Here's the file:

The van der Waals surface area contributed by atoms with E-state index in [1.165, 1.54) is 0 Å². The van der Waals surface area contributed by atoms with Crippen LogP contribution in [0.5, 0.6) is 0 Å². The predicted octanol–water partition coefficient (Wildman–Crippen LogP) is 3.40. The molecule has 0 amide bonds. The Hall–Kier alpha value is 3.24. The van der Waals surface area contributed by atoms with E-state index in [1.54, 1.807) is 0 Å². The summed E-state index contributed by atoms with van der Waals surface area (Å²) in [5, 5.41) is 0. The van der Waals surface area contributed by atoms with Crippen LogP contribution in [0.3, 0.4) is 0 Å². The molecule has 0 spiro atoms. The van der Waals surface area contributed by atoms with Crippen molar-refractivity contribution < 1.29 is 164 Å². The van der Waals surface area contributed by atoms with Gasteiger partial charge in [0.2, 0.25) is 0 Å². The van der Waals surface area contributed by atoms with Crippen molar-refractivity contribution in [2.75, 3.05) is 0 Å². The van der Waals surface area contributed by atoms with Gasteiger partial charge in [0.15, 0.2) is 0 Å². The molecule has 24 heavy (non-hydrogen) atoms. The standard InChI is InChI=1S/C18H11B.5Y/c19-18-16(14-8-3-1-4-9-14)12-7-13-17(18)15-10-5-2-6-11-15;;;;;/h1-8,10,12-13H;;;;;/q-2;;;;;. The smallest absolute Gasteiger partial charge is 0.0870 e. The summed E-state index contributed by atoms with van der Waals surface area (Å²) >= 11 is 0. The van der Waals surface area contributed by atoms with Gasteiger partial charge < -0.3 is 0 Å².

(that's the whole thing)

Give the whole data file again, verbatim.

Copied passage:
The van der Waals surface area contributed by atoms with E-state index in [1.165, 1.54) is 0 Å². The van der Waals surface area contributed by atoms with Crippen LogP contribution in [0.5, 0.6) is 0 Å². The predicted octanol–water partition coefficient (Wildman–Crippen LogP) is 3.40. The molecule has 0 amide bonds. The Hall–Kier alpha value is 3.24. The van der Waals surface area contributed by atoms with E-state index in [1.54, 1.807) is 0 Å². The summed E-state index contributed by atoms with van der Waals surface area (Å²) in [5, 5.41) is 0. The van der Waals surface area contributed by atoms with Crippen LogP contribution in [0.3, 0.4) is 0 Å². The molecule has 0 spiro atoms. The van der Waals surface area contributed by atoms with Crippen molar-refractivity contribution < 1.29 is 164 Å². The van der Waals surface area contributed by atoms with Gasteiger partial charge in [0.2, 0.25) is 0 Å². The van der Waals surface area contributed by atoms with Crippen molar-refractivity contribution in [2.75, 3.05) is 0 Å². The van der Waals surface area contributed by atoms with Gasteiger partial charge in [0.15, 0.2) is 0 Å². The molecule has 24 heavy (non-hydrogen) atoms. The standard InChI is InChI=1S/C18H11B.5Y/c19-18-16(14-8-3-1-4-9-14)12-7-13-17(18)15-10-5-2-6-11-15;;;;;/h1-8,10,12-13H;;;;;/q-2;;;;;. The smallest absolute Gasteiger partial charge is 0.0870 e. The summed E-state index contributed by atoms with van der Waals surface area (Å²) >= 11 is 0. The van der Waals surface area contributed by atoms with Gasteiger partial charge < -0.3 is 0 Å².